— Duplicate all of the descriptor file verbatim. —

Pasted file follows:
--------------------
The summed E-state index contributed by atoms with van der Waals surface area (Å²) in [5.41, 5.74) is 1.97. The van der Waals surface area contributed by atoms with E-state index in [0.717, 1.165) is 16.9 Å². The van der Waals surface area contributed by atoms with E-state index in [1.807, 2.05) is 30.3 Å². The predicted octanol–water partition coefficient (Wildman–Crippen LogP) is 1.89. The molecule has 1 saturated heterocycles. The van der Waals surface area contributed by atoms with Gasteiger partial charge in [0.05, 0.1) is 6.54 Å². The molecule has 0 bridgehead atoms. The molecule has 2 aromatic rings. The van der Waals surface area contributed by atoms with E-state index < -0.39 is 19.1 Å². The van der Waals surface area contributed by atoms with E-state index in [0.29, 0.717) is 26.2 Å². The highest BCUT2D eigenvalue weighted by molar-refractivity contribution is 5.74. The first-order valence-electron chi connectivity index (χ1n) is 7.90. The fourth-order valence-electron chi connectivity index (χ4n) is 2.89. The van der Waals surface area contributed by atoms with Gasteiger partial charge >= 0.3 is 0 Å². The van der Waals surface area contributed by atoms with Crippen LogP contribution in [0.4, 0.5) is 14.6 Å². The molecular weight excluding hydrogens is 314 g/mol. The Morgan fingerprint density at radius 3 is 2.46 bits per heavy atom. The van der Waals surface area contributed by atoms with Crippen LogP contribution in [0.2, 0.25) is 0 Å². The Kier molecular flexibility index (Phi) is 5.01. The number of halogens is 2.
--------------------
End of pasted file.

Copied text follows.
The summed E-state index contributed by atoms with van der Waals surface area (Å²) in [5.41, 5.74) is 1.97. The van der Waals surface area contributed by atoms with E-state index in [0.717, 1.165) is 16.9 Å². The van der Waals surface area contributed by atoms with E-state index in [1.807, 2.05) is 30.3 Å². The predicted octanol–water partition coefficient (Wildman–Crippen LogP) is 1.89. The molecule has 1 saturated heterocycles. The van der Waals surface area contributed by atoms with Gasteiger partial charge in [0.05, 0.1) is 6.54 Å². The molecule has 0 bridgehead atoms. The molecule has 2 aromatic rings. The van der Waals surface area contributed by atoms with E-state index < -0.39 is 19.1 Å². The van der Waals surface area contributed by atoms with E-state index in [0.29, 0.717) is 26.2 Å². The highest BCUT2D eigenvalue weighted by molar-refractivity contribution is 5.74. The first-order valence-electron chi connectivity index (χ1n) is 7.90. The fourth-order valence-electron chi connectivity index (χ4n) is 2.89. The van der Waals surface area contributed by atoms with Gasteiger partial charge >= 0.3 is 0 Å². The van der Waals surface area contributed by atoms with Crippen LogP contribution in [0.4, 0.5) is 14.6 Å². The molecular weight excluding hydrogens is 314 g/mol. The Morgan fingerprint density at radius 3 is 2.46 bits per heavy atom. The van der Waals surface area contributed by atoms with Crippen LogP contribution in [0.2, 0.25) is 0 Å². The Kier molecular flexibility index (Phi) is 5.01. The number of halogens is 2.